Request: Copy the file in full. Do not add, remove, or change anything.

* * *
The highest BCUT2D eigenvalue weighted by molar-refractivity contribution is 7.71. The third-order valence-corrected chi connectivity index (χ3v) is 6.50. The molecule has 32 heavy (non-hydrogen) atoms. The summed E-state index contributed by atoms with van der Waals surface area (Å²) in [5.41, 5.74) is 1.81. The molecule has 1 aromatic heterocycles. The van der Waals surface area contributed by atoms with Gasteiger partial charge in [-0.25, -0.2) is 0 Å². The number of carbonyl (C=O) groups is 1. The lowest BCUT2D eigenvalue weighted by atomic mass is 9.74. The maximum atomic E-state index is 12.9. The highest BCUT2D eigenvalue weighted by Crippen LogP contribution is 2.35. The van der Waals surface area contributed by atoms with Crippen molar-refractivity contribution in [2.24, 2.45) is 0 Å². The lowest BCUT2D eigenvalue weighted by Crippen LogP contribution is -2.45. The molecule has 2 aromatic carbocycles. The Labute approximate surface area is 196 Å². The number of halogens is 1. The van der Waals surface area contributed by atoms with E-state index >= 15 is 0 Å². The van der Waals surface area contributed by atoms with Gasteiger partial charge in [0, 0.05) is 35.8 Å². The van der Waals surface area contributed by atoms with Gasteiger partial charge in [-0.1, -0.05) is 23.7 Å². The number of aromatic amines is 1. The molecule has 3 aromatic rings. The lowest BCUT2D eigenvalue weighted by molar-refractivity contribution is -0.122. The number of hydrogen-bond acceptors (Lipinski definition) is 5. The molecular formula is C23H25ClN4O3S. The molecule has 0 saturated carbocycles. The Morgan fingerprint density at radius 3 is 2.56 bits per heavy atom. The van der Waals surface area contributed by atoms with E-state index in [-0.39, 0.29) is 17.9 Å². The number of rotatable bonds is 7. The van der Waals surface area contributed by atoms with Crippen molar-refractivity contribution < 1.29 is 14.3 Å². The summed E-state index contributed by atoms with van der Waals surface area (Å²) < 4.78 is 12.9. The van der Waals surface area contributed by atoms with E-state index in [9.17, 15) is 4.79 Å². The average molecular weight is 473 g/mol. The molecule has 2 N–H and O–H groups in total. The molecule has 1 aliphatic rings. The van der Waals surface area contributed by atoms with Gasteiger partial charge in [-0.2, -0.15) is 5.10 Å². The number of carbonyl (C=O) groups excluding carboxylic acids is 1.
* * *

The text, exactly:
The highest BCUT2D eigenvalue weighted by molar-refractivity contribution is 7.71. The third-order valence-corrected chi connectivity index (χ3v) is 6.50. The molecule has 32 heavy (non-hydrogen) atoms. The summed E-state index contributed by atoms with van der Waals surface area (Å²) in [5.41, 5.74) is 1.81. The molecule has 1 aromatic heterocycles. The van der Waals surface area contributed by atoms with Gasteiger partial charge in [-0.25, -0.2) is 0 Å². The number of carbonyl (C=O) groups is 1. The lowest BCUT2D eigenvalue weighted by atomic mass is 9.74. The maximum atomic E-state index is 12.9. The highest BCUT2D eigenvalue weighted by Crippen LogP contribution is 2.35. The van der Waals surface area contributed by atoms with Crippen molar-refractivity contribution in [2.24, 2.45) is 0 Å². The lowest BCUT2D eigenvalue weighted by Crippen LogP contribution is -2.45. The molecule has 2 aromatic carbocycles. The Labute approximate surface area is 196 Å². The number of halogens is 1. The van der Waals surface area contributed by atoms with E-state index >= 15 is 0 Å². The van der Waals surface area contributed by atoms with Gasteiger partial charge in [0, 0.05) is 35.8 Å². The van der Waals surface area contributed by atoms with Gasteiger partial charge in [-0.1, -0.05) is 23.7 Å². The number of aromatic amines is 1. The molecule has 3 aromatic rings. The lowest BCUT2D eigenvalue weighted by molar-refractivity contribution is -0.122. The number of hydrogen-bond acceptors (Lipinski definition) is 5. The molecular formula is C23H25ClN4O3S. The molecule has 0 saturated carbocycles. The Morgan fingerprint density at radius 3 is 2.56 bits per heavy atom. The van der Waals surface area contributed by atoms with E-state index in [-0.39, 0.29) is 17.9 Å². The number of rotatable bonds is 7. The van der Waals surface area contributed by atoms with Crippen molar-refractivity contribution < 1.29 is 14.3 Å². The summed E-state index contributed by atoms with van der Waals surface area (Å²) < 4.78 is 12.9. The van der Waals surface area contributed by atoms with E-state index in [9.17, 15) is 4.79 Å². The average molecular weight is 473 g/mol. The molecule has 2 N–H and O–H groups in total. The molecule has 1 aliphatic rings. The van der Waals surface area contributed by atoms with Gasteiger partial charge in [-0.2, -0.15) is 5.10 Å². The number of carbonyl (C=O) groups excluding carboxylic acids is 1.